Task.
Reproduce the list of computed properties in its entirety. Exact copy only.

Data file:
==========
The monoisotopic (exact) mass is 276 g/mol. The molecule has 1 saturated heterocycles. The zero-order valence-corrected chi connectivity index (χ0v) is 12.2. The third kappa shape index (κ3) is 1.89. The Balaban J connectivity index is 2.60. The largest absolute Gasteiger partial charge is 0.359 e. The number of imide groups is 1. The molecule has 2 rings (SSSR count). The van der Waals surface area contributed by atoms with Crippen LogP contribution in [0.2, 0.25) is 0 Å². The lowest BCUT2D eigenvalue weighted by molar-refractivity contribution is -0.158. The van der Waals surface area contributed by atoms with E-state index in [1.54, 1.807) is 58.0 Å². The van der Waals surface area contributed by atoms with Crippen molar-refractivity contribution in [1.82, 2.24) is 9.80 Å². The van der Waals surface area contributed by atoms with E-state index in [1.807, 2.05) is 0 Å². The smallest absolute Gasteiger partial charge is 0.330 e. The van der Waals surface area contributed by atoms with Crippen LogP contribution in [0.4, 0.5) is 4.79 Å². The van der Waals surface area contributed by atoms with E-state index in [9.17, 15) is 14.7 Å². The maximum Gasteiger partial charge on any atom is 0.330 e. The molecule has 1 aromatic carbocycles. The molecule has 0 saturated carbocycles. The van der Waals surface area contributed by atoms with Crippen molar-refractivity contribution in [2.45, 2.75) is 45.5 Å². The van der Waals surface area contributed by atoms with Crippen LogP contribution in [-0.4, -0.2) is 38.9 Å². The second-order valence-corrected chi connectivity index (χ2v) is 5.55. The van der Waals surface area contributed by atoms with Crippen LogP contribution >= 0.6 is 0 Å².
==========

The monoisotopic (exact) mass is 276 g/mol. The molecule has 1 saturated heterocycles. The zero-order valence-corrected chi connectivity index (χ0v) is 12.2. The third kappa shape index (κ3) is 1.89. The Balaban J connectivity index is 2.60. The largest absolute Gasteiger partial charge is 0.359 e. The number of imide groups is 1. The molecule has 2 rings (SSSR count). The van der Waals surface area contributed by atoms with Crippen LogP contribution in [0.2, 0.25) is 0 Å². The lowest BCUT2D eigenvalue weighted by molar-refractivity contribution is -0.158. The van der Waals surface area contributed by atoms with E-state index in [1.54, 1.807) is 58.0 Å². The van der Waals surface area contributed by atoms with Crippen molar-refractivity contribution in [1.82, 2.24) is 9.80 Å². The van der Waals surface area contributed by atoms with E-state index in [1.807, 2.05) is 0 Å². The smallest absolute Gasteiger partial charge is 0.330 e. The van der Waals surface area contributed by atoms with Crippen LogP contribution in [0.4, 0.5) is 4.79 Å². The van der Waals surface area contributed by atoms with E-state index in [9.17, 15) is 14.7 Å². The maximum Gasteiger partial charge on any atom is 0.330 e. The molecule has 1 aromatic carbocycles. The molecule has 0 saturated carbocycles. The van der Waals surface area contributed by atoms with Crippen molar-refractivity contribution in [2.45, 2.75) is 45.5 Å². The van der Waals surface area contributed by atoms with Crippen LogP contribution in [-0.4, -0.2) is 38.9 Å². The second-order valence-corrected chi connectivity index (χ2v) is 5.55. The van der Waals surface area contributed by atoms with Crippen LogP contribution >= 0.6 is 0 Å².